Consider This While Measuring Your Software Engineering Team
We often help companies assess their software engineering team and the processes they use.
These relationships usually start with a business-oriented leader (the CEO or department head) asking us, “How do I know if my engineering team is doing a good job? Should they be able to work faster, or is that unrealistic?”
In my experience, the desire to measure a software engineering team’s success usually comes from a well-intentioned place. If you don’t know what’s wrong, you can’t fix it. And many leaders come from disciplines that are significantly easier to measure, like sales. It makes sense that their natural inclination is to apply the same thoughts to engineering teams.
However, applying good measures to engineering is difficult. It’s not because the discipline is “harder” than any other discipline, but rather because the business outcomes (both positive and negative) are spread out over a much longer period.
To summarize, it all comes down to how long your feedback loop is. Let’s compare two example disciplines.
Generally speaking, the feedback loop for measuring your sales team is slightly longer than your average sales cycle.
You need to understand:
- What is entering the top of your funnel
- How it progresses through the funnel
- The success rate of closing
- Some level of impact afterward (did the sales team set up your delivery team for success?)
I’m sure this is a simplification (nothing like a CTO telling everyone about sales metrics!), but it’s a reasonable approximation.
I read a great Twitter thread a while back. A team was affected by an issue that originated in 1974.
It’s not that the bug literally came from 1974, but it came from a string of decisions over the years that started back then.
This perfectly describes the hurdle of measuring software engineering teams: the feedback loop is as long as any of your software is used.
Here’s an example of why the length of the feedback loop is so important.
Take These Scenarios:
- The team continues at a steady pace and keeps on top of tests and refactoring.
- The team stops everything and refactors for a quarter, then is able to move faster for a while after that.
- The team takes on significant technical debt to get lots of features done in a quarter, but then is very slow for a while after that (or forever, if the technical debt isn’t resolved).
Now consider looking at some kind of basic metric like “Features Delivered” (which in reality isn’t an easy metric to quantify at all, but bear with me).
- If you look at “Features Delivered” over a time period of one quarter, scenario #1 will look okay, #2 will look terrible, and #3 will look great.
- If you look at “Features Delivered” over one year: scenario #1 looks okay, #2 looks slightly worse but similar, and #3 starts to look bad.
- Finally, look at “Features Delivered” over two years: scenario #1 remains okay, #2 starts looking similarly good, and #3 looks terrible (assuming nothing is done to correct the issues).
In summary: because the length of the feedback loop is effectively forever, you need to carefully consider both short-term impact and long-term impact in any measure.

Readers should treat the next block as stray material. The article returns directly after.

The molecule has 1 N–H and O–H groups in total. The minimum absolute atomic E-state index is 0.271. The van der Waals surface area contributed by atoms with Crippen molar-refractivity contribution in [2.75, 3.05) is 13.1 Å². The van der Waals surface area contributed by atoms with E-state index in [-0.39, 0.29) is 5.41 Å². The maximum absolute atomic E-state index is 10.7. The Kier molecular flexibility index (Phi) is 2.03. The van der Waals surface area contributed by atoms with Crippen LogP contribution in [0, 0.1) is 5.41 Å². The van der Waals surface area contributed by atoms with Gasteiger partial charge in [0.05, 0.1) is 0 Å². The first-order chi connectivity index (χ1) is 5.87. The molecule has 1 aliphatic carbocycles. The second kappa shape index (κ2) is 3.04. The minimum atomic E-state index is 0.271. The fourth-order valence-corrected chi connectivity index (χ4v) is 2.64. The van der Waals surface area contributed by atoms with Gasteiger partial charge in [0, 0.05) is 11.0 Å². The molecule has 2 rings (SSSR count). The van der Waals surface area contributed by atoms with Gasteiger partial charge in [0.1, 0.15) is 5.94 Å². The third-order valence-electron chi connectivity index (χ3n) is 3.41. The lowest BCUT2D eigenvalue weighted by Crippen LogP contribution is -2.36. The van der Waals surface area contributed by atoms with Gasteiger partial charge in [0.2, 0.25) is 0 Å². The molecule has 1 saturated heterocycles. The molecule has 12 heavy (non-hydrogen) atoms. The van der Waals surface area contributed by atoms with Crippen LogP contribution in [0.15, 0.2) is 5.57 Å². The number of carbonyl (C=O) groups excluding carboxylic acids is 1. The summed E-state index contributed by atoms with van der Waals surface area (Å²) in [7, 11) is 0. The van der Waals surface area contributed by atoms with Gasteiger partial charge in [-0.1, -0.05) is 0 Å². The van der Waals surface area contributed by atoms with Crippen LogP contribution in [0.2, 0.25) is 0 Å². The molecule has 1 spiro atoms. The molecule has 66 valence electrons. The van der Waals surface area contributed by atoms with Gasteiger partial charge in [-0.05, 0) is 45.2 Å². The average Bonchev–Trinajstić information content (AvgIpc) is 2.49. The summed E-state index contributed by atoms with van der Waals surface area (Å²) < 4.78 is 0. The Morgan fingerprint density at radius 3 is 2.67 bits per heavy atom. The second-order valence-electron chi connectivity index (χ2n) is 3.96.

With all that in mind, let’s talk about some things to consider when measuring success.
Measure Business Value
At the end of the day, everything software teams do should positively impact the business.
Though this is true, it’s also where many misunderstandings come into play: if you optimize your measures around delivering business value right now, then you’ll get yourself in trouble. Your teams will optimize their behavior around right now and never refactor or work on long-term improvements. Which brings me to:
Business Value Over Any Time Period
Try your best to design your measures in a way where long term business value can be captured as well.
It’s difficult to provide good examples for this, since, in my experience, the best measures are designed for each organization individually.
I mentioned a couple of times that your team will optimize their behavior around the measures you have in place. That’s because of Goodhart’s Law (which, in my opinion, should be mentioned in every article about measures).
In case you’re unfamiliar, Goodhart’s Law is, “When a measure becomes a target, it ceases to be a good measure.”
In other words, be careful what you wish for. Whatever measurement you target will be exactly what they optimize their behavior for.
Measuring your engineering team on strict KPIs can be counterproductive if you’re not careful. It can prioritize arbitrary metrics over others, giving you an incomplete picture of the value that your team actually brings. It can also encourage engineers to focus on metrics that might not actually be useful to your business’s bottom line in the long term.
My advice is to work alongside your senior engineering leadership to identify metrics that track both the short-term and long-term business value that your engineering team is delivering.
This will allow you to have the measures that you need to monitor performance, while simultaneously giving your engineering team the flexibility they need to work on long-term items when it’s impactful to do so.
I realize identifying these metrics is easier said than done, so I’ll be diving into that topic in more detail in an upcoming article. To read that upon release, sign up for my email list here.